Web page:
A new Department of Labor (DOL) final rule that aims to clarify the standard for joint-employer status under the federal Fair Labor Standards Act (FLSA) will likely reduce the number of situations under which the status will apply. Effective Mar. 16, 2020, the rule sets out a new four-factor balancing test that focuses on the employer’s actual — not theoretical — control over an employee’s terms and conditions of work. The rule is largely the same as the proposed rule issued in April 2019 and comes two and a half years after the agency rescinded informal guidance on joint employment issued during the Obama administration. This is the first meaningful revision of the joint employer rule since 1958.
Under FLSA, employers are generally required to pay their nonexempt employees — those eligible for overtime pay — at least the federal minimum wage for all hours worked, plus overtime for all hours worked over 40 in a workweek. When an employee has more than one employer and those employers are considered joint employers under FLSA, they are “jointly and severally” liable for the employee’s wages.
The final rule addresses situations where an employee works one set of hours in the workweek for his or her employer, and that work simultaneously benefits another entity. Under the DOL’s prior rule, joint employment may exist if an individual’s employment by one employer is “not completely disassociated” from employment by another employer. The final rule eliminates this standard and provides that the other entity is a joint employer only if that entity is acting directly or indirectly in the interest of the employer in relation to the employee and adopts a four-factor balancing test — which the DOL says is “consistent with Supreme Court and circuit court precedent.” Under the new test, joint-employer status will be limited to situations where the employer actually exercises the power to:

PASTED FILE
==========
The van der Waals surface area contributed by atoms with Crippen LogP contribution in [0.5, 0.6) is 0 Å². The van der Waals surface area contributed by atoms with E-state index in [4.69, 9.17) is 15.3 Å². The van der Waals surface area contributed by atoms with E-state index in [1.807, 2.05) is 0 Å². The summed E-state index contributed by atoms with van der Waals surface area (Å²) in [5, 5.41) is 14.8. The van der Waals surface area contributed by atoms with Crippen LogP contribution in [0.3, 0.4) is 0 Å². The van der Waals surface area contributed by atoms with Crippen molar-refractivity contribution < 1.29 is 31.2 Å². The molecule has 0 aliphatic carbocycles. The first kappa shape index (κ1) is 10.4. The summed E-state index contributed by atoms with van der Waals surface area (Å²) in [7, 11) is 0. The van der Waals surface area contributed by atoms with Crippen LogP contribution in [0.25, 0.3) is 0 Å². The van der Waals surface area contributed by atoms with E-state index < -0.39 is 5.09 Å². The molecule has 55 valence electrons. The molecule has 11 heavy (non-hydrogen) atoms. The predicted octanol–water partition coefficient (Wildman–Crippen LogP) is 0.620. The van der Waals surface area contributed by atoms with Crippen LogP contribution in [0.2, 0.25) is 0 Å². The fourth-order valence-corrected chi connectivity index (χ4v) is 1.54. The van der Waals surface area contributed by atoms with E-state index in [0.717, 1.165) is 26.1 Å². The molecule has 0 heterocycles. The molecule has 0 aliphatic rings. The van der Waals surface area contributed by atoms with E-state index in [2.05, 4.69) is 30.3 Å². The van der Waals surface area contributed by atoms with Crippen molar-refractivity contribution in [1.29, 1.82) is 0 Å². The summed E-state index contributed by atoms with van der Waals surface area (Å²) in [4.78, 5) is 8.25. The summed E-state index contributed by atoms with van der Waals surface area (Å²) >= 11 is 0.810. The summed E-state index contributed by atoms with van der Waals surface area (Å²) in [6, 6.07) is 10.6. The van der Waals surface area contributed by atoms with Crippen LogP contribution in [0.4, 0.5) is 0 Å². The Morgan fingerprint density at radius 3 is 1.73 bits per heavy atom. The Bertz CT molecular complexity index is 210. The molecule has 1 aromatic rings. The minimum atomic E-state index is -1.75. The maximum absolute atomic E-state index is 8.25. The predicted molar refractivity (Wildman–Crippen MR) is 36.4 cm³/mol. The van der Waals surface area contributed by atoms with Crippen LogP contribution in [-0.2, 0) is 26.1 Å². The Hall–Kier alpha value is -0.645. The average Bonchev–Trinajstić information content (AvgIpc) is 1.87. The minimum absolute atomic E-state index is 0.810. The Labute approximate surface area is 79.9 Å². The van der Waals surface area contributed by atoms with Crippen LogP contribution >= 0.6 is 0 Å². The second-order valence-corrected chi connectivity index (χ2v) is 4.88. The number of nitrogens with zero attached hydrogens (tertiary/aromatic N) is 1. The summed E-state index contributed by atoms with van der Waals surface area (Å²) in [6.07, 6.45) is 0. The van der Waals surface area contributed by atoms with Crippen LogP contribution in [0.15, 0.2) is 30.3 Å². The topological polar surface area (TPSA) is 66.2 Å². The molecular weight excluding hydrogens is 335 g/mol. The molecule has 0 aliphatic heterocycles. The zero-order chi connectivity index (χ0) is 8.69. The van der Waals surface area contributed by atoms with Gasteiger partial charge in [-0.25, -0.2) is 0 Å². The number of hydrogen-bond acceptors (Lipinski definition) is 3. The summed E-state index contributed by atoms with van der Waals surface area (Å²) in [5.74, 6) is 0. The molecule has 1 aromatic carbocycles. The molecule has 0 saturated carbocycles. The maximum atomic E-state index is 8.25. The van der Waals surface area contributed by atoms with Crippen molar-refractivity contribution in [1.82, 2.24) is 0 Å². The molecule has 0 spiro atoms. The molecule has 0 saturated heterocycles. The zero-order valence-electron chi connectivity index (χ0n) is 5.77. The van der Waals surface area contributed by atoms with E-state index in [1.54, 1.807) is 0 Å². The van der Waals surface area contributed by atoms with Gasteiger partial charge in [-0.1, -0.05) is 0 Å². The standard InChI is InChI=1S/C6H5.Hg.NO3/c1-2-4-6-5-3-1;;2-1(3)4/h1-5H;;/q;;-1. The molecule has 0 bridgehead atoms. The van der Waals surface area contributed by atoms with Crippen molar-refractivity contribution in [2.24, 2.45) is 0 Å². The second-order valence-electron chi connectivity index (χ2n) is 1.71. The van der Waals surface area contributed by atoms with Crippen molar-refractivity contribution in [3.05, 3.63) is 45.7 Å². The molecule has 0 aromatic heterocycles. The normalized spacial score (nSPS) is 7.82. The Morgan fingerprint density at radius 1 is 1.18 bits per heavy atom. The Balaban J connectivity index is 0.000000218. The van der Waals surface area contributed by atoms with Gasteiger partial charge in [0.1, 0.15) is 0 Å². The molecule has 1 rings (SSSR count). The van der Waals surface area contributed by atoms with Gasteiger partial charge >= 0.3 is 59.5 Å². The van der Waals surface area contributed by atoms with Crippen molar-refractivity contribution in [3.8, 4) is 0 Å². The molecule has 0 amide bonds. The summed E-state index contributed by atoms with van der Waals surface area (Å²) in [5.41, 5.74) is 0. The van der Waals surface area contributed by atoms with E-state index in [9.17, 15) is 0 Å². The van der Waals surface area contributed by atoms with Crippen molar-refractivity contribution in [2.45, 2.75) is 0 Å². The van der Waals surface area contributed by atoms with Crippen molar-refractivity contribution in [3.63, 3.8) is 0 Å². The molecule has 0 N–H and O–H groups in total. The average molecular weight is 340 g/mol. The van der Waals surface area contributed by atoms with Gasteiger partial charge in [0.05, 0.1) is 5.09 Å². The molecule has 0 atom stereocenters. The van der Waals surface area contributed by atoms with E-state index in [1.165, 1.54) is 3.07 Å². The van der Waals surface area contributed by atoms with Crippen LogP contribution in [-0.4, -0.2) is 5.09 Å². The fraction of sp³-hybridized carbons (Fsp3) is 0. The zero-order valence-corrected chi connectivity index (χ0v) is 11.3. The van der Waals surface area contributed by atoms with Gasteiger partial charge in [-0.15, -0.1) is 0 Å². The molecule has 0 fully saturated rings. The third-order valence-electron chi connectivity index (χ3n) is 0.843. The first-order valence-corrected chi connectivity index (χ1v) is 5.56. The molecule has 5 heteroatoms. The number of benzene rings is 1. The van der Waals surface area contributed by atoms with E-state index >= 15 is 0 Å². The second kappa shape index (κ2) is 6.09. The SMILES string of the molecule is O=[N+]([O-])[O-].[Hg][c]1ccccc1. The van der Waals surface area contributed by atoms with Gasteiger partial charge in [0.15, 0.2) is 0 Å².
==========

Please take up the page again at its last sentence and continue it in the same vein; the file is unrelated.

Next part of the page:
Whether a person is a joint employer will depend on the facts in a particular case, and the appropriate weight assigned to each factor will vary depending on the circumstances. However, the potential joint employer’s maintenance of the employee’s employment records alone will not lead to a finding of joint employer status. The rule includes several examples to illustrate how the new test applies and outlines additional factors that should or should not be considered.
The rule clarifies that an employee’s “economic dependence” on a potential joint employer; a particular business model (such as a franchise model); certain business practices (such as participating in an association health or retirement plan); and certain business agreements (such as requiring an employer in a business contract to institute sexual harassment policies), don’t make joint-employer status more or less likely.
The joint-employer rule also addresses the scenario where an employee works separate sets of hours for multiple employers in the same workweek. The final rule largely leaves prior guidance intact, making only “nonsubstantive revisions,” the DOL says.
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